__/ [ Kier ] on Sunday 02 April 2006 23:26 \__
Welcome back, Kier.
> I've spent the last few days playing musical distros, having a bit of a
> change around. SO now I've got SUSE 10 on my new laptop, and Debian Sarge
> on my old one.
> I'd never installed Debian before, and found it to be fairly easy, but I
> then had a few problems getting X up and running, and had to do some
> Googling and guessing to get it working. Pleased with it so far. I've
> always wanted to try a pure Debian system. I'm going to try upgrading to
> Etch once I've sorted out how it's done.
HP are selling (Ubuntu) Linux laptops these days. They start with SA and will
probably expand this once the experiment is shown to have been a success.
With OEM's support, Linux on the laptop will become an 'out of the box'
experience and will not lead you to any frustrations, which I believe you
try to mask. Remember that you are trying to fit Linux onto a Windows laptop
where everything was built for Windows, tested under Linux and drivers
are/were probably provided for a single platform. Any O/S-centric comparsion
would be unfair, to say the very least.
> My SUSE 10 laptop, a Toshiba Satellite M40, is also working well. My
> previous SUSE install on it was 9.3, which had a few minor but annoying
> problems I hadn't been able to sort out. Wifi is still a bit dodgy, with
> very poor speed, though it does work reliably within its limits. Must get
> down to sorting out the driver. Wired lan now works properly, though,
> which is great. The only downer is I can't get the battery monitor to
> work. As teh battery life of this laptop is not good (less than two
> hours, sadly), it's a bit of a nuisence not having some indication of how
> much power is remaining. Otherwise I'm pleased with just how well I've got
> Linux working on this laptop, which isn't the most Linux friendly machine
> I could have bought :-)
> My mother got herself a nice new laptop last week, which I've been setting
> up over the weekend. Got XP on it of course, and this si the first time
> I've seen the most up-to-date version.
Why do you say "Got XP on it of course"? Would your mother be unable to use
Ubuntu, for instance? I hear of many parents who happily use Linux, having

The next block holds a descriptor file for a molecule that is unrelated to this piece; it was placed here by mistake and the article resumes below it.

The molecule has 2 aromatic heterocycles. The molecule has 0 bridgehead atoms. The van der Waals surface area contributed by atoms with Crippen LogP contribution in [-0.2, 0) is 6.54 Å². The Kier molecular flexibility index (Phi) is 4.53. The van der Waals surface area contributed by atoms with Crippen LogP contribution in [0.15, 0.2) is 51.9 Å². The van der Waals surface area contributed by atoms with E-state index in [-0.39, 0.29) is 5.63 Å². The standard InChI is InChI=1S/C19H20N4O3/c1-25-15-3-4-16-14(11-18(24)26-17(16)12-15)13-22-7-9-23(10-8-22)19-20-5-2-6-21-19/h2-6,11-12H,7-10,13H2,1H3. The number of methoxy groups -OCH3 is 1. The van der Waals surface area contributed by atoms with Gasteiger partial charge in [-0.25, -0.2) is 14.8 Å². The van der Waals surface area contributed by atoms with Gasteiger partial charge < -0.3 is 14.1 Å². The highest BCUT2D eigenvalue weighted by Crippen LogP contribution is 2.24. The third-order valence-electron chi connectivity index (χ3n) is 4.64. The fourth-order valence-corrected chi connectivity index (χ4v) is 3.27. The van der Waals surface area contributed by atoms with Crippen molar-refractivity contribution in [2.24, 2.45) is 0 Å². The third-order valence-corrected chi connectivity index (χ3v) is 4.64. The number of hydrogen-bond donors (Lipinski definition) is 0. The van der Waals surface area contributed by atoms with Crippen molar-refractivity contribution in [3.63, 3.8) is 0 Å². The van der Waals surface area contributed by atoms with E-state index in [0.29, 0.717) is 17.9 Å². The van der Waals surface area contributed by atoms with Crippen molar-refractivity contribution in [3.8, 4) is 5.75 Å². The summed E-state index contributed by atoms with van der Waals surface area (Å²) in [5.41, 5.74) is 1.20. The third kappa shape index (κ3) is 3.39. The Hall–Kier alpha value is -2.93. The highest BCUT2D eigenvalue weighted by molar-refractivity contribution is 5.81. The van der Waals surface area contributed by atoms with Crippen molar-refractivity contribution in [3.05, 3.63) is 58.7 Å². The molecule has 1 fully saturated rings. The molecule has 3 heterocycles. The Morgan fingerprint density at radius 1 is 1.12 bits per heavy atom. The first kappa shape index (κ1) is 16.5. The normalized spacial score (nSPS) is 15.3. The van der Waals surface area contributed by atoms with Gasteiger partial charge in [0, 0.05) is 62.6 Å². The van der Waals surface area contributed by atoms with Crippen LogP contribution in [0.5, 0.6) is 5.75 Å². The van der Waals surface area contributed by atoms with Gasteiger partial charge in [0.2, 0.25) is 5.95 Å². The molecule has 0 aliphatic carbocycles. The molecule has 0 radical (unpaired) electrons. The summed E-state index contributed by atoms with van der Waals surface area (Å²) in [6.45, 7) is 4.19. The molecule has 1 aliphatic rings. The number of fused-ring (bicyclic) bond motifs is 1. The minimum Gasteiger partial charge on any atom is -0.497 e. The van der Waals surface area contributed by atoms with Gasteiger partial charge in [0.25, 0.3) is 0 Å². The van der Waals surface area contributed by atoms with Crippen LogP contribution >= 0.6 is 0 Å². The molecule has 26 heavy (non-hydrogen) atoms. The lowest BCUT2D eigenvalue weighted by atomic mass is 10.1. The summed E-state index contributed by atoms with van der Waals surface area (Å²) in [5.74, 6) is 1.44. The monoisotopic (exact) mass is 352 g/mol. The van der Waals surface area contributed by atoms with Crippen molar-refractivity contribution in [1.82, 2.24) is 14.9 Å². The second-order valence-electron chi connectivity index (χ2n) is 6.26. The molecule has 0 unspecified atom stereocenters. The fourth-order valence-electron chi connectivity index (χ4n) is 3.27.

never seen/used it before. The only peril I can foresee is support. The
next-door neighbour will not be able to assist with basic 'stuff', but can
/you/? Other than say RTFM?
> I played with it for a while, and was reasonably impressed by some of the
> software. The new Media Centre (Center, I suppose it is, really) is nice.
> The machine's battery life is excellent (it's a Dell Inspiron 6000). Apart
> from those two things, and possibly Google Earth, I wasn't really all that
> jealous, though it would make a good Linux laptop.
Google Earth will be probably ported to Linux. There already exists a NASA
tool which is similar to Google Earth and is Open Source. People keep
talking about Google Earth because all they know is Windows/Mac. Photoshop
likewise. It doesn't make other applications inferior, but only less
> I know a lot of posters here say how terrible XP is - well, I'm not one of
> them. It has good points and bad ones. My brother and I made sure this
> laptop is well-protected, I have installed firefox for browsing,
> thunderbird for mail, and the wifi link is encrypted. Yet no matter how
> polished it is - and it is, there's no point saying it ain't - I still
> found myself turning back to Linux without much regret. Why? Not because I
> hate XP - though I do find the pop-up warnings and such a pain - but
> because I like and enjoy Linux more.
I can't say that I agree with your assessment of Windows. With Open Source
programs it may be fine, but under the surface of its so-called 'friendly'
face lie proprietary formats, DRM or -- to be succinct -- lockins. Then
crops up the detriment which is security and problems such as DLL hell, lack
of 'scriptability', Registry issues and a restrictive desktop environment.
The more years you spend with both platforms, the clearer it all becomes.
> Yes, I'd like to have Google Earth and that shiny new Media Centre, but I
> can live without them. They were like toys I played with at my
> grandmother's home when I was a kid. I loved playing with them there, but
> I still went happily home to my own much-loved playthings.
What is this obsession with Media Center? MPlayer (and others) with all the
needed codecs, as well as AmaroK, deliver the goods just fine.
> What did I find myself missing most in XP? The virtual desktops, and file
> browser capabilities. And the general versatility.
> IMO, it's not a bit of use us sitting around here slagging off Windows.
> We should be concentrating much more on the capabilities and virtues of
> Linux. I use Linux because I think it's a great OS, and because I found I
> liked it more than XP, despite some of the nice things XP can do. I've
> never regretted becoming a Linux user, despite some frustrating times now
> and then getting stuff to work. I might buy a Windows PC, but I would
> never go back to Windows as my sole OS. Linux is my OS, Windows is just
> something I use now and then.
Roy S. Schestowitz
http://Schestowitz.com | SuSE Linux ¦ PGP-Key: 0x74572E8E
11:50pm up 25 days 13:33, 10 users, load average: 0.98, 0.82, 0.88
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